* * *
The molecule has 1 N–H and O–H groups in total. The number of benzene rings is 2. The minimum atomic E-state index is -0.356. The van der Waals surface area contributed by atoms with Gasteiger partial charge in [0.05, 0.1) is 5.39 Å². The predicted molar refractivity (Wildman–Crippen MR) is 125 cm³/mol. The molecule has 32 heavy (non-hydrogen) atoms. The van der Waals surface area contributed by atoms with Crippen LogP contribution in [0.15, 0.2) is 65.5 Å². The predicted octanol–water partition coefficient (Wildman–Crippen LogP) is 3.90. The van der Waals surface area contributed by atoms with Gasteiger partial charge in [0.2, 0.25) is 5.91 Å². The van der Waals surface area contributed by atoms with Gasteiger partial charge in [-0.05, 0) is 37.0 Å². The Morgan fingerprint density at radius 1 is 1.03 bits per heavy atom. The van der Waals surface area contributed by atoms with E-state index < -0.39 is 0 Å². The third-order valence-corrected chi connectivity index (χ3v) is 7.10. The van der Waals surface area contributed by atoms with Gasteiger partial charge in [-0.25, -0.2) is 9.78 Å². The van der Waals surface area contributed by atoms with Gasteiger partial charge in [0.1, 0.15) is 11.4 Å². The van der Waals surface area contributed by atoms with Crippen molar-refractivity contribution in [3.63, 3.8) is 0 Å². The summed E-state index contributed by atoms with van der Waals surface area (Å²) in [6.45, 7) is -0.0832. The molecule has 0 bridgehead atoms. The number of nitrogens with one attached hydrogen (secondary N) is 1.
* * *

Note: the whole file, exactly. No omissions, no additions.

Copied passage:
The molecule has 1 N–H and O–H groups in total. The number of benzene rings is 2. The minimum atomic E-state index is -0.356. The van der Waals surface area contributed by atoms with Gasteiger partial charge in [0.05, 0.1) is 5.39 Å². The predicted molar refractivity (Wildman–Crippen MR) is 125 cm³/mol. The molecule has 32 heavy (non-hydrogen) atoms. The van der Waals surface area contributed by atoms with Crippen LogP contribution in [0.15, 0.2) is 65.5 Å². The predicted octanol–water partition coefficient (Wildman–Crippen LogP) is 3.90. The van der Waals surface area contributed by atoms with Gasteiger partial charge in [0.2, 0.25) is 5.91 Å². The van der Waals surface area contributed by atoms with Gasteiger partial charge in [-0.05, 0) is 37.0 Å². The Morgan fingerprint density at radius 1 is 1.03 bits per heavy atom. The van der Waals surface area contributed by atoms with E-state index < -0.39 is 0 Å². The third-order valence-corrected chi connectivity index (χ3v) is 7.10. The van der Waals surface area contributed by atoms with Gasteiger partial charge in [-0.25, -0.2) is 9.78 Å². The van der Waals surface area contributed by atoms with Gasteiger partial charge in [0.1, 0.15) is 11.4 Å². The van der Waals surface area contributed by atoms with Crippen molar-refractivity contribution in [3.63, 3.8) is 0 Å². The summed E-state index contributed by atoms with van der Waals surface area (Å²) in [6.45, 7) is -0.0832. The molecule has 0 bridgehead atoms. The number of nitrogens with one attached hydrogen (secondary N) is 1.